As shown in Figure 6, the small cell transmitter lineup consists of a circulator, PA, filter, and transceiver. Additionally, the circuit includes a coupler on the output of the PA that is used to monitor the output distortion (and can also be used to monitor the VSWR of the antenna as well as forward power) and can be used with DPD to improve the operational efficiency of the transmit function and improve spurious performance. While an external DPD can be used, select ADI transceivers include fully integrated DPD, which operate on 350 mW or less incremental power depending on the amount of correction a given PA requires. Lower power PAs will require less correction and therefore less power consumed by the DPD. In addition, the integrated DPD reduces the number of SERDES lanes by one-half to the external baseband chip as the observation receiver SERDES lanes are eliminated completely and the transmitter payload is reduced, given the bandwidth expansion for DPD is handled completely within the transceiver. An equivalent DPD in an FPGA typically has 10× higher power and is not effective or power efficient for low power small cells and massive MIMO. However, by integrating the DPD into the transceiver, the very low power and small cost effectively enable DPD to be used even for low power small cells and thus reap the benefit in efficiency and improved transmit linearity without a heavy external computation burden.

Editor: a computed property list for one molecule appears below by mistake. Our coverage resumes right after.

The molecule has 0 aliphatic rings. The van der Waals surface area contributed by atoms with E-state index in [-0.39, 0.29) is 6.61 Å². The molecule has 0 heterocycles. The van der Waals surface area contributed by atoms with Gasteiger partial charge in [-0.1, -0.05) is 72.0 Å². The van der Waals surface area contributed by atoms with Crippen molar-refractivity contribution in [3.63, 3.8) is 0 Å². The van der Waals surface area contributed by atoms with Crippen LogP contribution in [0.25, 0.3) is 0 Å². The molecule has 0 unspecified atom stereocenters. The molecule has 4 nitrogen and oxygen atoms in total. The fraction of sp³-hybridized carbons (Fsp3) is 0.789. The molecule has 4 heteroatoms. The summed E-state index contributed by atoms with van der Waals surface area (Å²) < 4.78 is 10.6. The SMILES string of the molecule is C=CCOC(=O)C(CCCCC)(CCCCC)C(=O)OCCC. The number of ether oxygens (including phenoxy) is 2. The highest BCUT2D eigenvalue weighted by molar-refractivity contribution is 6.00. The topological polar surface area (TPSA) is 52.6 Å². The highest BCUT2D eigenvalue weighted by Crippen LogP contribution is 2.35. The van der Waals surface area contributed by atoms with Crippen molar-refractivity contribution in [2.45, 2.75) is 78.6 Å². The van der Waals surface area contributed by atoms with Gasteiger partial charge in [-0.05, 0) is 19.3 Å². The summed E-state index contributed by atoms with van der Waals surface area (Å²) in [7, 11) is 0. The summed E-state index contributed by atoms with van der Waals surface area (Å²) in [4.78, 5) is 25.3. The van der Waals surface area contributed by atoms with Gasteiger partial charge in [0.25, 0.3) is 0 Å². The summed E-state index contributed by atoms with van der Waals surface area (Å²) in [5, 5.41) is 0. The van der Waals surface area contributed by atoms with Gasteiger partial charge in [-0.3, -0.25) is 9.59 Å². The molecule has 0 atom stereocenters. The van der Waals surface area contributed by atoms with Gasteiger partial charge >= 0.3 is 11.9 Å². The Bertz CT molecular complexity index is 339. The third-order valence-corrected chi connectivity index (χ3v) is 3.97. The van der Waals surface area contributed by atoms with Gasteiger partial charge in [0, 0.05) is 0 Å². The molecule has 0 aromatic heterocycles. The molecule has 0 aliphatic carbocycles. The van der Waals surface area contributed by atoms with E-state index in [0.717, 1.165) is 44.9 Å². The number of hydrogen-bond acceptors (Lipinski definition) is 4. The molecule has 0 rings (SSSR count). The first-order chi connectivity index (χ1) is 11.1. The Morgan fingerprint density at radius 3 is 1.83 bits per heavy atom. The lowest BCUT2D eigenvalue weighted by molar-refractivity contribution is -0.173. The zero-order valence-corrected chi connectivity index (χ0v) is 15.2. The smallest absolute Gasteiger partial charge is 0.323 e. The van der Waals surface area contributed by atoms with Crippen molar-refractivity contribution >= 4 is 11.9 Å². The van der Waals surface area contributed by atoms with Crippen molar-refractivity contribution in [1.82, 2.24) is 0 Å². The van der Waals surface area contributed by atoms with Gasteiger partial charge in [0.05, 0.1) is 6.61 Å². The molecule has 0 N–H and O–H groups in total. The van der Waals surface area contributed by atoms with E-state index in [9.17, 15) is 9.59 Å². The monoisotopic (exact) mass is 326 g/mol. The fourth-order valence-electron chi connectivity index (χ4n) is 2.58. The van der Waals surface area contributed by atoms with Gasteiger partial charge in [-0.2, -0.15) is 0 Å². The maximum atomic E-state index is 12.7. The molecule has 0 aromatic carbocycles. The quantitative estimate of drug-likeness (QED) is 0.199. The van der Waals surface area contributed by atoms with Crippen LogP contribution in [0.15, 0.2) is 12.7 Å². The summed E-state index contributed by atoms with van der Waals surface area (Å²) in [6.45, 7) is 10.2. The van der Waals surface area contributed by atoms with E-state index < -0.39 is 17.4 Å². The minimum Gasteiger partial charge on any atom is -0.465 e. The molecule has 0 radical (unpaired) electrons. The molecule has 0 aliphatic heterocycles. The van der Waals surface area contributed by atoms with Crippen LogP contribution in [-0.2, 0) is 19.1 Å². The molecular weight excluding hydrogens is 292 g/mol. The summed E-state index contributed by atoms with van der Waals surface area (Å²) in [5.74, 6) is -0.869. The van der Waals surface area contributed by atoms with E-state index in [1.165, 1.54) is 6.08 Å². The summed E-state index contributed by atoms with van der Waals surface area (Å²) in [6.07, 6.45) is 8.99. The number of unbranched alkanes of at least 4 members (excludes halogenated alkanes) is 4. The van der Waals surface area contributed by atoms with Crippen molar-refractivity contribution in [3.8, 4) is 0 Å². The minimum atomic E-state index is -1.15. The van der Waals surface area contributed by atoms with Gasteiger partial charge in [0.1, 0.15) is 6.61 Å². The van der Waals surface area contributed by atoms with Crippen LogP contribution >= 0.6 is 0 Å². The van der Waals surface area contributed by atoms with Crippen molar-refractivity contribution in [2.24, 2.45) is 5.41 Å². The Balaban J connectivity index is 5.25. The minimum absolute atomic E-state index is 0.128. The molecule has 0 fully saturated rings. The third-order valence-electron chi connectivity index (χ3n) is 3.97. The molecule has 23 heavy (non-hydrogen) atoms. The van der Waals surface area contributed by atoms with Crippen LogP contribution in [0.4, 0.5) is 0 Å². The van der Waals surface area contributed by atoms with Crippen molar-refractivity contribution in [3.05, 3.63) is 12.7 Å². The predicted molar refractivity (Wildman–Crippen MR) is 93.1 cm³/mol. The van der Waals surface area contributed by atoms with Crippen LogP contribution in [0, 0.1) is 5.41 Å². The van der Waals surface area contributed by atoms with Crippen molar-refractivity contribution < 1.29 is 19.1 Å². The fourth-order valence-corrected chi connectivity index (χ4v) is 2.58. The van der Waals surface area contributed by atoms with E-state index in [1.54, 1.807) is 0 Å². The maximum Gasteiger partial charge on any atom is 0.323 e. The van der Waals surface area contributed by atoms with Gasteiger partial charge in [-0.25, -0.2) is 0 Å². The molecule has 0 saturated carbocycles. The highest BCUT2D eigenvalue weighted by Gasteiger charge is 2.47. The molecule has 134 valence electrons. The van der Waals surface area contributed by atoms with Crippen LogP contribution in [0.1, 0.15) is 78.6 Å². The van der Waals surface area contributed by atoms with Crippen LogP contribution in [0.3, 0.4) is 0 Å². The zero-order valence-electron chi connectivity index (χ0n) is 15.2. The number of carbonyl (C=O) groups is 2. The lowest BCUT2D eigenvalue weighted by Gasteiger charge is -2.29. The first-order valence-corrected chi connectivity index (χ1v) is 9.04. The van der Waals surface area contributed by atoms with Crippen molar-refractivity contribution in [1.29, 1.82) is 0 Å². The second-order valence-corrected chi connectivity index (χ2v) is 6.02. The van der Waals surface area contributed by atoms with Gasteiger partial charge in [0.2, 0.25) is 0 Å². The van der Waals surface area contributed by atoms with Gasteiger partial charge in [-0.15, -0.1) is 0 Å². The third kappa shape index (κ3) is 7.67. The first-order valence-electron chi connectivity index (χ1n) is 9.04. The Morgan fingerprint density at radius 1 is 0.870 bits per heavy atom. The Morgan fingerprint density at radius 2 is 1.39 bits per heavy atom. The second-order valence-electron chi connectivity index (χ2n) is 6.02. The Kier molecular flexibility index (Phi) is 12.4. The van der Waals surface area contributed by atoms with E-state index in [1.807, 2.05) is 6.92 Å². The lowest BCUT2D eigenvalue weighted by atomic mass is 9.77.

Figure 7: Typical PA spectrum with and without DPD total RF of 26 dBm